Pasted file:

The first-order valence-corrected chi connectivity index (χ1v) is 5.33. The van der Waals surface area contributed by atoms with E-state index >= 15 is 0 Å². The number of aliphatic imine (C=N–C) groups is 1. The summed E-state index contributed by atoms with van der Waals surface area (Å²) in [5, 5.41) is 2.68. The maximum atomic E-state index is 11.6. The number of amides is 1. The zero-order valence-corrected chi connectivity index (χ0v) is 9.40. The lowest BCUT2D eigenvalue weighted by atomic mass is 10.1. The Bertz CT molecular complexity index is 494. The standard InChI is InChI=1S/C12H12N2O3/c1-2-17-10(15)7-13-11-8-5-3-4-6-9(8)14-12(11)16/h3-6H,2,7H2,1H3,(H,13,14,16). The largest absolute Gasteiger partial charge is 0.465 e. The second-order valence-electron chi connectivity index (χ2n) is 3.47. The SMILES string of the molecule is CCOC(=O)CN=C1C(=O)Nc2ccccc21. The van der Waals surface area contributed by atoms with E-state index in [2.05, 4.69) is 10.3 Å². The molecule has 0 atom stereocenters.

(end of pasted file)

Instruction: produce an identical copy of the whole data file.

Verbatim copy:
The first-order valence-corrected chi connectivity index (χ1v) is 5.33. The van der Waals surface area contributed by atoms with E-state index >= 15 is 0 Å². The number of aliphatic imine (C=N–C) groups is 1. The summed E-state index contributed by atoms with van der Waals surface area (Å²) in [5, 5.41) is 2.68. The maximum atomic E-state index is 11.6. The number of amides is 1. The zero-order valence-corrected chi connectivity index (χ0v) is 9.40. The lowest BCUT2D eigenvalue weighted by atomic mass is 10.1. The Bertz CT molecular complexity index is 494. The standard InChI is InChI=1S/C12H12N2O3/c1-2-17-10(15)7-13-11-8-5-3-4-6-9(8)14-12(11)16/h3-6H,2,7H2,1H3,(H,13,14,16). The largest absolute Gasteiger partial charge is 0.465 e. The second-order valence-electron chi connectivity index (χ2n) is 3.47. The SMILES string of the molecule is CCOC(=O)CN=C1C(=O)Nc2ccccc21. The van der Waals surface area contributed by atoms with E-state index in [2.05, 4.69) is 10.3 Å². The molecule has 0 atom stereocenters.